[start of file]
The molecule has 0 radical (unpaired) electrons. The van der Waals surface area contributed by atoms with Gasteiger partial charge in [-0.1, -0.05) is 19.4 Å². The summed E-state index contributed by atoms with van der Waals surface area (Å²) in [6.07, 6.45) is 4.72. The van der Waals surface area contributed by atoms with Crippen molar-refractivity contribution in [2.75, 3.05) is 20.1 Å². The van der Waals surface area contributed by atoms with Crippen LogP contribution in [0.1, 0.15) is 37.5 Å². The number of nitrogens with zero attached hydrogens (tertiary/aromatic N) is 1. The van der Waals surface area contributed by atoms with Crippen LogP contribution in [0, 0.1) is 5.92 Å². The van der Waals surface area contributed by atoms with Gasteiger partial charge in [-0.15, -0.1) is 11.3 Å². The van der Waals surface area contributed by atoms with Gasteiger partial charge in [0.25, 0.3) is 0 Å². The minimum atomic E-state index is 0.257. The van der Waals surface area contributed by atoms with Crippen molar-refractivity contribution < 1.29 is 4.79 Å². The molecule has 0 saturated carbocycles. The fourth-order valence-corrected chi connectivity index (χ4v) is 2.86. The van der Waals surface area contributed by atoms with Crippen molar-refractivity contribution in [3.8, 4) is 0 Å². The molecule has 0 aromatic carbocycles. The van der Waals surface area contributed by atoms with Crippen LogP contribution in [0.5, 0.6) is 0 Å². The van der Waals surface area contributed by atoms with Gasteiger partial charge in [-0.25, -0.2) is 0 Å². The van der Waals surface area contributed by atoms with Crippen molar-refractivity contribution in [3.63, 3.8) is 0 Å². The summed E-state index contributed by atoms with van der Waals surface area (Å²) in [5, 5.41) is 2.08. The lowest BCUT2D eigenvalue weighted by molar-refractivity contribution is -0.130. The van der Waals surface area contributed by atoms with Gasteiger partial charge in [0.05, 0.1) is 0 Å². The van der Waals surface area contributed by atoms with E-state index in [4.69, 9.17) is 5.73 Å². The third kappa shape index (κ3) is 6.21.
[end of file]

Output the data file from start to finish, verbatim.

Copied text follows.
The molecule has 0 radical (unpaired) electrons. The van der Waals surface area contributed by atoms with Gasteiger partial charge in [-0.1, -0.05) is 19.4 Å². The summed E-state index contributed by atoms with van der Waals surface area (Å²) in [6.07, 6.45) is 4.72. The van der Waals surface area contributed by atoms with Crippen molar-refractivity contribution in [2.75, 3.05) is 20.1 Å². The van der Waals surface area contributed by atoms with Crippen LogP contribution in [0.1, 0.15) is 37.5 Å². The number of nitrogens with zero attached hydrogens (tertiary/aromatic N) is 1. The van der Waals surface area contributed by atoms with Crippen LogP contribution in [0, 0.1) is 5.92 Å². The van der Waals surface area contributed by atoms with Gasteiger partial charge in [-0.15, -0.1) is 11.3 Å². The van der Waals surface area contributed by atoms with Gasteiger partial charge in [0.25, 0.3) is 0 Å². The minimum atomic E-state index is 0.257. The van der Waals surface area contributed by atoms with Crippen molar-refractivity contribution < 1.29 is 4.79 Å². The molecule has 0 saturated carbocycles. The fourth-order valence-corrected chi connectivity index (χ4v) is 2.86. The van der Waals surface area contributed by atoms with Crippen molar-refractivity contribution in [3.8, 4) is 0 Å². The molecule has 0 aromatic carbocycles. The van der Waals surface area contributed by atoms with Crippen LogP contribution in [0.5, 0.6) is 0 Å². The van der Waals surface area contributed by atoms with Gasteiger partial charge in [-0.25, -0.2) is 0 Å². The van der Waals surface area contributed by atoms with Crippen molar-refractivity contribution in [3.63, 3.8) is 0 Å². The summed E-state index contributed by atoms with van der Waals surface area (Å²) in [5, 5.41) is 2.08. The lowest BCUT2D eigenvalue weighted by molar-refractivity contribution is -0.130. The van der Waals surface area contributed by atoms with Gasteiger partial charge in [0.05, 0.1) is 0 Å². The van der Waals surface area contributed by atoms with E-state index in [4.69, 9.17) is 5.73 Å². The third kappa shape index (κ3) is 6.21.